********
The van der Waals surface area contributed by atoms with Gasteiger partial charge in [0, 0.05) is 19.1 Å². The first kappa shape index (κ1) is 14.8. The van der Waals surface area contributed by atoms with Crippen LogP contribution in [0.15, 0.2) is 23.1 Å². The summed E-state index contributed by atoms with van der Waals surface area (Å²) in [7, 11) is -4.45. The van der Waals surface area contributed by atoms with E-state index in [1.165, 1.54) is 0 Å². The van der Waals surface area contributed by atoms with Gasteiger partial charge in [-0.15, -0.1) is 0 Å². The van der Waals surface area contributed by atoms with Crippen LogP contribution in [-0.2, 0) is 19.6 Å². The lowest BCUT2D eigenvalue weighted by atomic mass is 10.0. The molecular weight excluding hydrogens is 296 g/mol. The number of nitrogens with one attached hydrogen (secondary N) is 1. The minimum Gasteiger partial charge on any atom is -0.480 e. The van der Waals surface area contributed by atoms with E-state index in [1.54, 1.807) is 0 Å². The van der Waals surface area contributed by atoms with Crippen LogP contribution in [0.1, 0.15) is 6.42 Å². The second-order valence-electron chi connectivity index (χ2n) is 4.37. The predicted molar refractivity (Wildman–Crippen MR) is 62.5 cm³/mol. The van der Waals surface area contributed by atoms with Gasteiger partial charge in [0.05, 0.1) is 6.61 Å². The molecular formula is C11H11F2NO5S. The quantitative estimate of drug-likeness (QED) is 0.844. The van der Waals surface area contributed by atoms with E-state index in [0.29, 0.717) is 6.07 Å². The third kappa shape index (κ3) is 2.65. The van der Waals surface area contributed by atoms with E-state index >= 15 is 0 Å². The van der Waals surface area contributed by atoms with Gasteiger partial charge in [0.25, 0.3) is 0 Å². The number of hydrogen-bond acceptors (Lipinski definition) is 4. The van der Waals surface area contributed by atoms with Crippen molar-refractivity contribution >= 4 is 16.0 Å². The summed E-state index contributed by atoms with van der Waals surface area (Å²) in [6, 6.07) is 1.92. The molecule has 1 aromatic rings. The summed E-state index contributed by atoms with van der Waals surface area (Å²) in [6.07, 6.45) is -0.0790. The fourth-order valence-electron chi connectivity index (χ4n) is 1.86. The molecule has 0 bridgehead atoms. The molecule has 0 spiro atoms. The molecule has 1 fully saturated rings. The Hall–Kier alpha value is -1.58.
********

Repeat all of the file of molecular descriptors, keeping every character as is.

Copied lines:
The van der Waals surface area contributed by atoms with Gasteiger partial charge in [0, 0.05) is 19.1 Å². The first kappa shape index (κ1) is 14.8. The van der Waals surface area contributed by atoms with Crippen LogP contribution in [0.15, 0.2) is 23.1 Å². The summed E-state index contributed by atoms with van der Waals surface area (Å²) in [7, 11) is -4.45. The van der Waals surface area contributed by atoms with E-state index in [1.165, 1.54) is 0 Å². The van der Waals surface area contributed by atoms with Gasteiger partial charge in [-0.15, -0.1) is 0 Å². The van der Waals surface area contributed by atoms with Crippen LogP contribution in [-0.2, 0) is 19.6 Å². The lowest BCUT2D eigenvalue weighted by atomic mass is 10.0. The molecular weight excluding hydrogens is 296 g/mol. The number of nitrogens with one attached hydrogen (secondary N) is 1. The minimum Gasteiger partial charge on any atom is -0.480 e. The van der Waals surface area contributed by atoms with E-state index in [1.54, 1.807) is 0 Å². The van der Waals surface area contributed by atoms with Crippen LogP contribution in [0.1, 0.15) is 6.42 Å². The second-order valence-electron chi connectivity index (χ2n) is 4.37. The predicted molar refractivity (Wildman–Crippen MR) is 62.5 cm³/mol. The van der Waals surface area contributed by atoms with Gasteiger partial charge in [0.05, 0.1) is 6.61 Å². The molecular formula is C11H11F2NO5S. The quantitative estimate of drug-likeness (QED) is 0.844. The van der Waals surface area contributed by atoms with E-state index in [0.29, 0.717) is 6.07 Å². The third kappa shape index (κ3) is 2.65. The van der Waals surface area contributed by atoms with E-state index >= 15 is 0 Å². The van der Waals surface area contributed by atoms with Gasteiger partial charge in [0.25, 0.3) is 0 Å². The number of hydrogen-bond acceptors (Lipinski definition) is 4. The van der Waals surface area contributed by atoms with Crippen molar-refractivity contribution >= 4 is 16.0 Å². The summed E-state index contributed by atoms with van der Waals surface area (Å²) in [6, 6.07) is 1.92. The molecule has 1 aromatic rings. The summed E-state index contributed by atoms with van der Waals surface area (Å²) in [6.07, 6.45) is -0.0790. The fourth-order valence-electron chi connectivity index (χ4n) is 1.86. The molecule has 0 bridgehead atoms. The molecule has 0 spiro atoms. The molecule has 1 fully saturated rings. The Hall–Kier alpha value is -1.58.